PRESCRIPTION SPENDING SLOWS IN AUSTRALIA

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IMS Health, a private analysis firm, has reported that prescription medicine spending in Australia has fallen below the country's rate of inflation — a statistic that has led many to question the government's recent drug-pricing maneuvers.

The rate of prescription-dispensing for most drug categories slowed in 2005, as well. Even the market for cardiovascular drugs, which had been rising at an average annual rate of 6 percent, did not exhibit any significant growth. According to IMS, this slowing is due in large part to the "heavy" 25 percent increase in prescription co-payments introduced by the Australian government in January 2005. The measure lifted the price of prescriptions by roughly $4 for standard consumers and $1 for pensioners.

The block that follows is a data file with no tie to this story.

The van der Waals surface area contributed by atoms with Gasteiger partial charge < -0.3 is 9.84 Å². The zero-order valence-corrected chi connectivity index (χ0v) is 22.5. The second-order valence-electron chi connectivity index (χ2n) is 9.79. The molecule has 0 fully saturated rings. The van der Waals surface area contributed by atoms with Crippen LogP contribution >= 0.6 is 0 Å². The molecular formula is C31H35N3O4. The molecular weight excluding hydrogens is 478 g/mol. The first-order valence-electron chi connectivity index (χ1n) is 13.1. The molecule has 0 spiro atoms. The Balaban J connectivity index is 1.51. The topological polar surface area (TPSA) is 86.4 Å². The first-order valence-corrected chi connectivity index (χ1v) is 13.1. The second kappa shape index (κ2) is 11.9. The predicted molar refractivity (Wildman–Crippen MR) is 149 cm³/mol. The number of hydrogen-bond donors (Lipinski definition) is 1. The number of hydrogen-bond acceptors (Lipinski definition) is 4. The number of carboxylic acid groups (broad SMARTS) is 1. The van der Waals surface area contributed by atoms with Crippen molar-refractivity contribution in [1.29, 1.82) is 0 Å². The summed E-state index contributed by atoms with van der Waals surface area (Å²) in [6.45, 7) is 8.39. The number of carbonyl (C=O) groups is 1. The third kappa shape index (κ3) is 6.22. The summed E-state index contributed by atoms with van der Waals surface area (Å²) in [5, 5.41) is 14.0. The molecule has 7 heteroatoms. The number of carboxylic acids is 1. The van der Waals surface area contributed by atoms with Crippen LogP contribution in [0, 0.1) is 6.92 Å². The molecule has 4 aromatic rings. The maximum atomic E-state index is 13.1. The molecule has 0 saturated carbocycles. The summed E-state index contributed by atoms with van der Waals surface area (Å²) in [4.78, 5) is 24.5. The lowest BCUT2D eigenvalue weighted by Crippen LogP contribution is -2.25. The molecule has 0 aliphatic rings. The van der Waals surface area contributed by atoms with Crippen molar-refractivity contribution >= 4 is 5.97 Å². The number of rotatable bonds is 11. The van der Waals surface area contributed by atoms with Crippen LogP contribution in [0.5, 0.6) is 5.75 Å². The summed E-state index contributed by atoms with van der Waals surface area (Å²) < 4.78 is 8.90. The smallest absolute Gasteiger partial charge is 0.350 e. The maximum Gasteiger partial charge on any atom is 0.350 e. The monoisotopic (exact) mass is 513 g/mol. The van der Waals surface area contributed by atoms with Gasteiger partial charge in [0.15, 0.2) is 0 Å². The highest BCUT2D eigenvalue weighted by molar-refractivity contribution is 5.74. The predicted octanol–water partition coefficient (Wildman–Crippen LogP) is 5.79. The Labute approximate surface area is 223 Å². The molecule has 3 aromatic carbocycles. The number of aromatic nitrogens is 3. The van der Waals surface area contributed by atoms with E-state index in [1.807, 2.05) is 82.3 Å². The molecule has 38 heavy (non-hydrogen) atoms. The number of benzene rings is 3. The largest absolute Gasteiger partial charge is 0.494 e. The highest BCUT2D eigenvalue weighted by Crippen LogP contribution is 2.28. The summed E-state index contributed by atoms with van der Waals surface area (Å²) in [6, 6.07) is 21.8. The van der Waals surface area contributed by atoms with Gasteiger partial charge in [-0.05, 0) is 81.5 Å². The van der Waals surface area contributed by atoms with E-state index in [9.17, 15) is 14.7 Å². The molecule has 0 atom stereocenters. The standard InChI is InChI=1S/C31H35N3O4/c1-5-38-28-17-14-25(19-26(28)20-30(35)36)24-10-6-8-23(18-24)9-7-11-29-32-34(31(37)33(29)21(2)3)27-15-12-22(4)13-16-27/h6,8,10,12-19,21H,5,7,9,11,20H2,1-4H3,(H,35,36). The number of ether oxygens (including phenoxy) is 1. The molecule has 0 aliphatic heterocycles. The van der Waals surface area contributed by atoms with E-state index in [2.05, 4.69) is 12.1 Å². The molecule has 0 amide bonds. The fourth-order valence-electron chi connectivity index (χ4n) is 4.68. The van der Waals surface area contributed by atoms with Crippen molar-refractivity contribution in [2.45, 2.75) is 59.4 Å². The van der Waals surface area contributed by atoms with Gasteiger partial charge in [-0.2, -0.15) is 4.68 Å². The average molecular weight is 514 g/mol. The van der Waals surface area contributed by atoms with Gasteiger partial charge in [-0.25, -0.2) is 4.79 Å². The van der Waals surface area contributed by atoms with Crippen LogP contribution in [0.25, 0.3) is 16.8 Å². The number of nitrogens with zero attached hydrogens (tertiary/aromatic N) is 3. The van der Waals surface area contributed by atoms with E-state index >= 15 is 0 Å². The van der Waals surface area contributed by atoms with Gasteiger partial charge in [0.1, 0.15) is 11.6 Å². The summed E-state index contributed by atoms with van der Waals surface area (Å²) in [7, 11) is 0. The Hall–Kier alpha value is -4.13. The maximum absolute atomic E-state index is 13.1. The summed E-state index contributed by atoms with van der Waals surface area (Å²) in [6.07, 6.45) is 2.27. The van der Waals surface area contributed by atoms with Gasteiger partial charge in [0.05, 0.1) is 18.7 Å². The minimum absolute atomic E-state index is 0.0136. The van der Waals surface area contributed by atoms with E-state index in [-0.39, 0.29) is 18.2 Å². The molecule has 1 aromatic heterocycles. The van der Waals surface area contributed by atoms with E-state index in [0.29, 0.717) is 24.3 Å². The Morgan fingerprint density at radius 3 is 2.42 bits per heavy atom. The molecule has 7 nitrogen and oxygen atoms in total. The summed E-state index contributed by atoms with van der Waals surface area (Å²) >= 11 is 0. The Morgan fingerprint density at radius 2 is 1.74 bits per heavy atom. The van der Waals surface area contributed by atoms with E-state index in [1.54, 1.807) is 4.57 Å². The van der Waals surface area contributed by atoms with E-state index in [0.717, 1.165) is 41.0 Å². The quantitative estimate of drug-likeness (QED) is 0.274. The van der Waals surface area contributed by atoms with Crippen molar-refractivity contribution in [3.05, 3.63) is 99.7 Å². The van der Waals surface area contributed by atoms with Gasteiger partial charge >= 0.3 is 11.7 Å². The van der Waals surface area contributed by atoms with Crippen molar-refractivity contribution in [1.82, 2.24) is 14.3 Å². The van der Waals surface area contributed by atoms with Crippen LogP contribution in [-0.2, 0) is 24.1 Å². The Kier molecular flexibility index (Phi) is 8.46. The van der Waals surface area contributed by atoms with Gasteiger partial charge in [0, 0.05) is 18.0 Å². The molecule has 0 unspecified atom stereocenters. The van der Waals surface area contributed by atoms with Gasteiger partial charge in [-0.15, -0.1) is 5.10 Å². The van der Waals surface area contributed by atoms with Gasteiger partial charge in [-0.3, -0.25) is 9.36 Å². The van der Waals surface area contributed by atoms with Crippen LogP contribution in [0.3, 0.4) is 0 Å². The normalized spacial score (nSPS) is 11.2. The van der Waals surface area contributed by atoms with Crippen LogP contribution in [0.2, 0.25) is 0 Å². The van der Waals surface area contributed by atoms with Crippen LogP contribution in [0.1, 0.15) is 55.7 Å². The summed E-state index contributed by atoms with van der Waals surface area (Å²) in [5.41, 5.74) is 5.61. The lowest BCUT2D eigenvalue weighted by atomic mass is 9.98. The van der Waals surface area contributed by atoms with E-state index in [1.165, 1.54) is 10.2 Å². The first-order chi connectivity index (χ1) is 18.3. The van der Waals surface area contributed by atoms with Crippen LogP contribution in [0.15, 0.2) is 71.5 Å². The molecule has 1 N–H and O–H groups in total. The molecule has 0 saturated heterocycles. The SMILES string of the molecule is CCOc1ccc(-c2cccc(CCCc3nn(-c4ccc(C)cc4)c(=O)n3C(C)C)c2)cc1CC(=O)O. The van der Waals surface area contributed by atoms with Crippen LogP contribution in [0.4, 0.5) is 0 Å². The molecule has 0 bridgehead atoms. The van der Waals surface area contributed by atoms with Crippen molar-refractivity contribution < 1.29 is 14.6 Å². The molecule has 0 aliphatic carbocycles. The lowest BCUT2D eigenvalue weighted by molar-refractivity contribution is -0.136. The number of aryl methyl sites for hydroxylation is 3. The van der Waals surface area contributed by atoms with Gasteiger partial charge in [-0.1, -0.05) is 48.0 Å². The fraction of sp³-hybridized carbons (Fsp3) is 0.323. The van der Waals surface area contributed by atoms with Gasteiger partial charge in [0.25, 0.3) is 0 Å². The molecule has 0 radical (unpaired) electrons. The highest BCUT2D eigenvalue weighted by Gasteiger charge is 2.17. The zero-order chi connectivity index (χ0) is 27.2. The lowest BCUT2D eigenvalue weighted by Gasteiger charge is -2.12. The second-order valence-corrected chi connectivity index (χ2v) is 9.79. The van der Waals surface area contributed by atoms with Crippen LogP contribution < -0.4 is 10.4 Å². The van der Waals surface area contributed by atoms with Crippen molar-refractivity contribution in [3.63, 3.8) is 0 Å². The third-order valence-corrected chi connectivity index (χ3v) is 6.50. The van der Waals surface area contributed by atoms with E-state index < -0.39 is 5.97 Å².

The country's Ministry of Health, however, cites other reasons for the lack of market growth, citing a drop in antidepressant usage and the withdrawal of the arthritis drug Vioxx. A spokesperson for Health Minister Tony Abbot recently commented that data from the government's Pharmaceutical Benefits Scheme would be updated in the upcoming May 9 budget.